MSc by Research Process Integration / Programme details
Year of entry: 2021
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Process integration relates to processes in the petroleum, petrochemical, chemical, pharmaceutical and food processing industries. The emphasis is on a holistic approach to the process, rather than concentrating on individual operations, or the phenomena occurring in individual operations. The research in process integration started in the early 1980s with an emphasis on energy efficiency. The early focus was on systematic methods for the design of heat exchanger networks. Later, the ideas and techniques developed to solve the heat exchanger network problem provided the basis for the extension of the methodology into new areas. Find out more about this research area here.
The Department of Chemical Engineering and Analytical Science is a world leader in industrially relevant research and teaching in chemical engineering and related subjects.
We undertake leading-edge multidisciplinary, creative and relevant research on a wide range of topics. Focused on advancing the science and engineering of complex systems and addressing different scales and levels of complexity, the research in the Department is carried out within four main research themes:
Our breadth of research expertise and highly advanced facilities make us an ideal choice whatever your doctoral interest.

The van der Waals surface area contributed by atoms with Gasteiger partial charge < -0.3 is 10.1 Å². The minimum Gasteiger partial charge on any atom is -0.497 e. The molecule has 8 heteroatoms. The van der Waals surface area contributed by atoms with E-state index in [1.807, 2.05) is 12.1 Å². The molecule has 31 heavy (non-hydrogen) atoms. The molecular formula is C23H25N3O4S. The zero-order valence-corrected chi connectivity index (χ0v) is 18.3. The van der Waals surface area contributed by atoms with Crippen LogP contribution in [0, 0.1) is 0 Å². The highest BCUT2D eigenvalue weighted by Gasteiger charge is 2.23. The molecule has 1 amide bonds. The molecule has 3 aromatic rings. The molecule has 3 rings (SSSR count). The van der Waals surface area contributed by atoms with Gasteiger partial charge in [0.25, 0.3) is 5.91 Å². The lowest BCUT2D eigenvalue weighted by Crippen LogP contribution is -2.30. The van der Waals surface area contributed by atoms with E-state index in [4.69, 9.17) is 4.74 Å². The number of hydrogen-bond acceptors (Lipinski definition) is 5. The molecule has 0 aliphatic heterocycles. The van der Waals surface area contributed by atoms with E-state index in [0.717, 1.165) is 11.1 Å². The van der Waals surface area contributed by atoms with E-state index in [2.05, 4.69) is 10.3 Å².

Facilitating research across chemical engineering and bioscience, chemistry, mathematics and analytical and measurement science, means we can offer you the benefits of a large multidisciplinary institution at the same time as ensuring you are given personal support for your professional development.
Coursework and assessment
This is a one-year full-time research degree and provides the opportunity to carry out a substantial research project as well as gain valuable skills and knowledge through a tailored taught package. This programme will normally consist of a 135-credit research project and additional 45 credits of taught content, creating a standard 180 credit postgraduate MSc programme.
The taught units are chosen under guidance of the research supervisor from a selection offered by the Department. The selected units are assessed before completion of the research project and the dissertation is submitted in September. This programme is therefore designed to allow students to combine masters level taught modules with research skills and training development.
Subject to satisfactory progress, it is possible to transfer to PhD at the end of the degree, requiring a further two years full-time study.